The net of these various developments should not be interpreted as indicating that South and Southeast Asia are about to "turn to the West." An abyss of time and circumstance, of contrary custom and experience, separates them from our scientific and mechanical age. Intractable factors of climate and expanding population will handicap the best efforts to bridge it. So will the advance of scientific achievement in industrialized countries, one result of which is to reduce the share of the non-industrialized countries in world trade. Actually, despite the immense Western expenditures on economic aid in the backward areas, the disparity between their standard of living and ours is widening instead of narrowing. Most of them must postpone, perhaps for generations, their dream of approximating the envied plenty of the West, not just in consumer luxuries but in the necessities of decent living.

How will they behave when they realize they cannot move forward at better than a snail's pace? Will they show a rare degree of reasonableness and patience? Or will there be social upheavals and rash political experiments? Can they avoid saddling themselves with despotisms, domestic or foreign, from which there then will be no escape? Let us imagine the best. Let us suppose they resist demagogues and foreign agitators, avoid political chaos and harden their morale to the point of accepting bit-by-bit improvement instead of demanding the whole luscious life set before them in American movies. At that, we have to assume that their feelings for us in the West will at the very best be mixed, often tinged with jealousy, criticism and even outright hostility. Under the optimum conditions, the most we probably can hope to accomplish is to stretch out the margin of time in which, released from intolerable economic pressures or foreign threats, they can experiment with the mechanics of self-government and try to find a footing on the treacherous soil of independence.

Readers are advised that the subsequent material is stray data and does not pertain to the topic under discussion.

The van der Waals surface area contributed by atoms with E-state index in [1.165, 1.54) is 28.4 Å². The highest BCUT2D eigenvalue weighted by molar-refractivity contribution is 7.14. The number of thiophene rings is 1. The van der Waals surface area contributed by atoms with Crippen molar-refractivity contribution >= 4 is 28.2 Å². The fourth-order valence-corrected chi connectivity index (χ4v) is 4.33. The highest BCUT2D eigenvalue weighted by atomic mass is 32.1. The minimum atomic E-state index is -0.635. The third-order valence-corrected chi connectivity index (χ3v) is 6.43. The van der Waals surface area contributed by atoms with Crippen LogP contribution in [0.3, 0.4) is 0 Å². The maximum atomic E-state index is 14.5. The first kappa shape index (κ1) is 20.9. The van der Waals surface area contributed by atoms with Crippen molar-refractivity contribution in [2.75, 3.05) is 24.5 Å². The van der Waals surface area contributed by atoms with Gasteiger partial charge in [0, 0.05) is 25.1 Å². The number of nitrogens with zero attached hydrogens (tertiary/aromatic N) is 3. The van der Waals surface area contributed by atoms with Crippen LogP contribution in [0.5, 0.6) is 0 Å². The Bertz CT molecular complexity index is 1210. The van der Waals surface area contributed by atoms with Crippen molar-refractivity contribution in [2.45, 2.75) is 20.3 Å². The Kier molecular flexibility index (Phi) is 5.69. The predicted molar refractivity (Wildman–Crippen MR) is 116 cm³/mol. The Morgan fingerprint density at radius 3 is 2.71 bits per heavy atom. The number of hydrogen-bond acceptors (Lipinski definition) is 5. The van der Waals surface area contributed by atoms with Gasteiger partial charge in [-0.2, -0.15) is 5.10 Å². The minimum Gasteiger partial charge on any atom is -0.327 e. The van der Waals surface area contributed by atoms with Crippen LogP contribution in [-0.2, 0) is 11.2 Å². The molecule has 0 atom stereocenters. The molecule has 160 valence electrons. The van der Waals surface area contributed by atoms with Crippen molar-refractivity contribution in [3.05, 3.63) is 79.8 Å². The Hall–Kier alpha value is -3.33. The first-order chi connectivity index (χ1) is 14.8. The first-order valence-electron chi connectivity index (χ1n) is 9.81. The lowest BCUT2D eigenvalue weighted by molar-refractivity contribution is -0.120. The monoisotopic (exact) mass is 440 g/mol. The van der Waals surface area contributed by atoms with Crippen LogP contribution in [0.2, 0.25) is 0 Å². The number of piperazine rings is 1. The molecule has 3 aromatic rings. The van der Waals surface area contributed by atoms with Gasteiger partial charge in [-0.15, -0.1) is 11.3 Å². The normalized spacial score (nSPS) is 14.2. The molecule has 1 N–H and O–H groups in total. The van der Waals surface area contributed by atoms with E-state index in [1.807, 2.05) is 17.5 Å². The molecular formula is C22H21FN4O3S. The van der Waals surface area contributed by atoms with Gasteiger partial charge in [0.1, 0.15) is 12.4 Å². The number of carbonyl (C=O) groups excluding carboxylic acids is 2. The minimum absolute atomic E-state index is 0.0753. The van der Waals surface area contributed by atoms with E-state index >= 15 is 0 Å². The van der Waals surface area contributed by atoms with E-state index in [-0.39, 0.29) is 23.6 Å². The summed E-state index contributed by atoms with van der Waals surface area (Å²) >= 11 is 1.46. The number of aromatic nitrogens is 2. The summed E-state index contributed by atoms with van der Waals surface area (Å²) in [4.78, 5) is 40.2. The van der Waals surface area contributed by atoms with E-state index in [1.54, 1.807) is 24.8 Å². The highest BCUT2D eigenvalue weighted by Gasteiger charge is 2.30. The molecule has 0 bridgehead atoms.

Here is where the choice of means comes in. In the category of economic aid the alternatives are not sharply defined. Opinions differ as to amounts, allocations and administrative methods as well as between those who favor the national or the international approach; but it seems accepted that substantial economic aid from the West, free from political strings and continued for a long period, is indispensable if the new Asian states are to have a chance of remaining independent. Our effort to increase their security against outside aggression carries more important political connotations. Broadly, the choice here is between offers of help outright and offers of help with what seems a catch to it. In no case, of course, are we excluded from the possibility of using force as required. We must have force at our disposal, and we must have it in forms and at places where we can use it effectively, either when we are appealed to for help and feel we must give it or when we are left with no other choice in protecting vital national interests. This is as true in South and Southeast Asia as in any other part of the globe. But the manner in which we propose to act may have--is having--serious consequences. The error, it seems to me, is in offering to give military help to the weak on a quid pro quo basis. Some accept it on those terms and for the time being become our allies, officially or tacitly. But the majority have so far rejected any formal alliance with the West, whether proposed unilaterally or collectively. As a result the region is divided; new suspicions inflame old national antagonisms; and thus although individual states may be heartened and strengthened, the region as a whole does not develop a sense of identity of over-all interest and a common will to help protect it.